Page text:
I realize that I am venturing into dangerous waters in writing a post that wants to think deeply and Christianly about fashion…especially women’s fashion.  After all, this is a picture of my sock collection (I’ll be honest…partial collection):

my sock game is amazing

my sock game is amazing

But a couple months ago, friends were posting to Facebook an article written by Rachel Held Evans on women’s fashion and the church, entitled, “Modesty: I Don’t Think it Means What You Think it Means.”

The catalyst for the article was a video in which model/actress/fashion designer, Jessica Rey comments on the effects that bikinis have on the male mind.  You can see that powerful and interesting video below.  The video concludes her argument for modesty by appealing to the fact that women are made in the image of God – what should be a profound motivator for modesty.

Rey, using a Princeton study, makes a case that should already be apparent – that certain types of clothes, in this case bikinis, objectify rather than empower women.

Rey is brilliant in that she critiques a common perception, that bikinis empower, offers a counter argument and concludes with a solution.  If only we would all follow the same process.

Evans, in her article, critiques the two extremes of the messages bombarding Christian women today.  She juxtaposes those that would have women dress provocatively, in the name of empowerment, verses those who would have them dress modestly, in the name of well…modesty.

Evans makes several great points, including that we are all responsible for our own sin.  I don’t get to excuse away my sin.  Neither does anyone else.  A man (or woman) is responsible for his (or her) own lust – he (or she) doesn’t get to excuse it away.

But Evans also makes a couple points that caused concern.

Fair or not, part of my concern with Evan’s article is based on her reputation.  For example, a few years ago, Evans wrote an unfair and even irresponsible account about her attempts to live a year of biblical womanhood.  In this book, Evans demonstrates her willingness to, as Kathy Keller puts it, “pick and choose” what God has to say through the Bible, especially about womanhood.  You can read Kathy Keller’s response to Evans book here.

I have two concerns with Evan’s article on modesty.  First, she attempts to re-define modesty.  Second, she does not offer a helpful solution.

1) Defining Modesty

As stated previously, and more eloquently in Keller’s article, Evans does not have a great history of exegesis, the explanation of a text. Evans tends to exegete a passage with her argument in mind.  In other words, she approaches a text backwards – with her argument mind, rather than approaching it to understand the text first.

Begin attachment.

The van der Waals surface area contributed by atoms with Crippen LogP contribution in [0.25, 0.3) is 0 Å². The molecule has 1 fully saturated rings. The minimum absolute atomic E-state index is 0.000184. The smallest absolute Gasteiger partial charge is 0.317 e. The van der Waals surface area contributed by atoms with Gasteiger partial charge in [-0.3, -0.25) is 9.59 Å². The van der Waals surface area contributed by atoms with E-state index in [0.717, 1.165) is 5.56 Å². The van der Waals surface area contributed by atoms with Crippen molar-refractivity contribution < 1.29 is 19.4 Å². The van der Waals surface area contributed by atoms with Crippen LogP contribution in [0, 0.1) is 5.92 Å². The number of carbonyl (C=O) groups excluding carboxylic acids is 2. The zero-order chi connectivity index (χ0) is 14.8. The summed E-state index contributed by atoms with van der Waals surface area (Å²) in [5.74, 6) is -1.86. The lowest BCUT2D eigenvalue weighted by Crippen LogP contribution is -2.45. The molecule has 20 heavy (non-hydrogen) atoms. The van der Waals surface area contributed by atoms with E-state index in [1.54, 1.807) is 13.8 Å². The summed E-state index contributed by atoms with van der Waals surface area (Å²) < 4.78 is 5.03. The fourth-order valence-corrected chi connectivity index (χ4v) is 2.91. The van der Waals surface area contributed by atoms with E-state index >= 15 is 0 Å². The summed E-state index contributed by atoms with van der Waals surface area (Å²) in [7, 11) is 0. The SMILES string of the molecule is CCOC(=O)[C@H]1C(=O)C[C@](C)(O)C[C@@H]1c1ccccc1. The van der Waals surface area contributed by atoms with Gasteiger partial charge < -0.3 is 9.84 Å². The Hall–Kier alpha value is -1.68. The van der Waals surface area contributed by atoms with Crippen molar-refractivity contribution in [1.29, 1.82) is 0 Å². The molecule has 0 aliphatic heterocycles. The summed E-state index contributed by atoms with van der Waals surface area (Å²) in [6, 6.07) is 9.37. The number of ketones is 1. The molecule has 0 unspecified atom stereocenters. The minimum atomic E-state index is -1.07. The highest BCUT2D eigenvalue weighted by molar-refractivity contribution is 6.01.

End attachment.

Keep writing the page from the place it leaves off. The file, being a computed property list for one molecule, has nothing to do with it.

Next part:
Her exegesis of 1 Timothy 2:9-10, and the term “kosmios” in particular, is an excellent example of exegesis based on her personal bias.

Evans argues that “The Greek word translated “modesty” here is kosmios. Derived from kosmos (the universe), it signifies orderliness, self-control and appropriateness. It appears only twice in the New Testament, and interestingly, its second usage refers specifically to men (1 Timothy 3:2).

Any time someone introduces a new definition to a long-held orthodox understanding of scripture that claim must be rigorously investigated.

Furthermore, being a bit of a Greek nerd, I was interested in her definition of the term, “kosmios”.  So I decided to look “kosmios” up in my Greek-English dictionaries, of which I have a few.

These dictionaries use terms like respectable, honorable, modest, orderly, well behaved and discreet to define “kosmios”.  (Actually, the definition Evan uses includes the terms “orderliness, self-control and appropriateness”, which seem to be a great definition of modesty)

Having looked up the term in several lexicons, I turned to checking to see how the different translations define “kosmios”.  Shockingly, according to a side-by-side comparison on Biblehub.com that uses 21 different versions of the Bible, each one translated kosmios as “modest.”  For any student of the Bible, any time multiple versions translate a term in the same fashion (let alone 21 of them), one can be confident that they have translated the term correctly.

Evans argues that the term is mistranslated and therefore misunderstood.  An argument that falls flat with just a bit of reasonable exegesis.

2) An unhelpful solution

Based on her argument that “kosmios” is mistranslated, Evans offers this solution, “So my advice for women looking for bathing suits this season is this: Don’t dress for men; dress for yourself. It’s not your responsibility to please men with either your sex appeal or your modesty; each man is different, so it would be a fool’s errand anyway. Instead, prioritize strength, dignity and good deeds, and then dress accordingly. ”

What Evans seems to argue for here is that a Christian does not need to concern himself or herself with whether or not their choice in clothes will cause another to stumble.  This is an irresponsible and unhelpful solution to the modesty/immodesty debate.

The problem is that we, as Christians, are responsible to one another.  We are called to love one another (1 John 4:7) and to serve one another (Matthew 20:26-28).

In fact, what Evans encourages seems to fly in the face of Paul’s words in Galatians 5:13, “You, my brothers and sisters, were called to be free. But do not use your freedom to indulge the flesh; rather, serve one another humbly in love.”

While we are responsible for our own sin, we are also responsible to ensure that we serve one another humbly in love.

Even when we make wardrobe choices, we are responsible to ensure that we sacrificially love and serve one another.